Creating a wellness program Featured

8:00pm EDT May 26, 2010

Imagine an office where employees walk laps during lunch, their pedometers clipped to their waistbands. Imagine an office where employees snack on fruits and nuts rather than candy bars, drink water instead of another can of soda, and have managed to kick that pack-a-day habit.

Imagine an office where health and wellness are a priority.

Is this anything like your office? Perhaps it will be during the months and years to come.

There is little doubt that health and wellness are hot topics. Just turn on the television and watch reality shows about weight loss, or pick up a magazine and read the articles on wellness published recently in Time and The New York Times Sunday Magazine. Or turn your eyes to Washington, D.C., where President Barack Obama signed the health care reform legislation in late March.

Our parents are overweight. Our children are overweight. We are overweight. And as we work our way through the recession, our days are packed. We tend to eat poorly and not exercise, and our poor decisions are costing not only our bodies and our minds but also our health care costs and our office productivity. A wellness program just might help to turn the overwhelming tide of fat and frustration.

“A wellness strategy is a subset of a human capital strategy,” says Paul Martino, vice president, health and wellness solutions, WellPoint Inc. “If an employer has a long-term horizon and views human capital in a particular way — that it’s valuable, that you want to retain your highly valuable and efficient people — you want to allow people to be at their job and functioning well.”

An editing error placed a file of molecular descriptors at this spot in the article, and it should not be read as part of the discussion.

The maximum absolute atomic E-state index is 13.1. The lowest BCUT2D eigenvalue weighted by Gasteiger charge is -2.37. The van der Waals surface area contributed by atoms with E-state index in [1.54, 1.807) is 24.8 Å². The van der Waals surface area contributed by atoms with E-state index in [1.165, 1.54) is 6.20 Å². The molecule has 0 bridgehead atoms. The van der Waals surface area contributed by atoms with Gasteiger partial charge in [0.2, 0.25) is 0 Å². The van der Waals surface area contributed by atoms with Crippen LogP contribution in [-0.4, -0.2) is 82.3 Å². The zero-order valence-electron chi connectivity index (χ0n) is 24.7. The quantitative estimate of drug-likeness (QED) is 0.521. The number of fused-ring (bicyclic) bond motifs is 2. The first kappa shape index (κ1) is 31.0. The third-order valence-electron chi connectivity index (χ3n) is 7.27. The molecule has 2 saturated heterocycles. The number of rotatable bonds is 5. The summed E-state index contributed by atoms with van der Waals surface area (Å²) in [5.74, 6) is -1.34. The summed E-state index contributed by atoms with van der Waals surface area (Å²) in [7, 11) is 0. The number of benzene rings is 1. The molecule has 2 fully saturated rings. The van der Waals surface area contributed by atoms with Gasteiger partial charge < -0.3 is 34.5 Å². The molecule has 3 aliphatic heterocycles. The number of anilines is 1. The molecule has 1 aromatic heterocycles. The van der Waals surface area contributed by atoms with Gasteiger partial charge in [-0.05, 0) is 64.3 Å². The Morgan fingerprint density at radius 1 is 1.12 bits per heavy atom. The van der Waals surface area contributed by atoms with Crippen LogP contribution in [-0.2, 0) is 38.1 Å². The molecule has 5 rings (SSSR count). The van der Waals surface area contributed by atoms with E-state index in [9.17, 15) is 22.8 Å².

If you don’t have a program at your business, why should you install one now? If you do have a program, why should you aim to improve it? Well, plenty of research proves that healthier employees are more productive and actually cost you and your business less in total costs. And there is an impressive return on the investment, especially after a year or two.

But you have to plan and install the program first.

Take the first step

Are your employees overweight? Do they smoke? Not long ago, you would have been well within your rights to avoid the answers to those questions. If your employees worked hard and produced, who cared about their health? But after years of medical research, those are important and relevant questions. If the answer to either question is yes, you’ll want to consider a wellness program.

The question you have to ask yourself, though, is why do you want to install a program?

There are no wrong answers, but if there is no why, the program will flounder.

“A wellness program isn’t like buying a good or a service in the marketplace,” says Dr. Christopher H. Coulter, chief medical officer, Precept Group. “You’re not going to look at three and pick the one with the best price and move on to the next issue. A wellness program really only works where there is a high level of commitment that flows from senior management down.”

If you and your executives don’t support the program from its first breath, neither will your employees. So take the time to work with a private company for you and your employees to take a health risk assessment and a biometric screening.

HRAs, which are often free online or cost between $5 and $25 per employee if performed in person, and biometric screenings, which cost between $50 and $150 per employee, highlight symptoms and conditions that might develop into larger problems in the future, both among individuals and your employee base as a whole. If you work with an outside company, the information will also be anonymous and in compliance with the Health Insurance Portability and Accountability Act.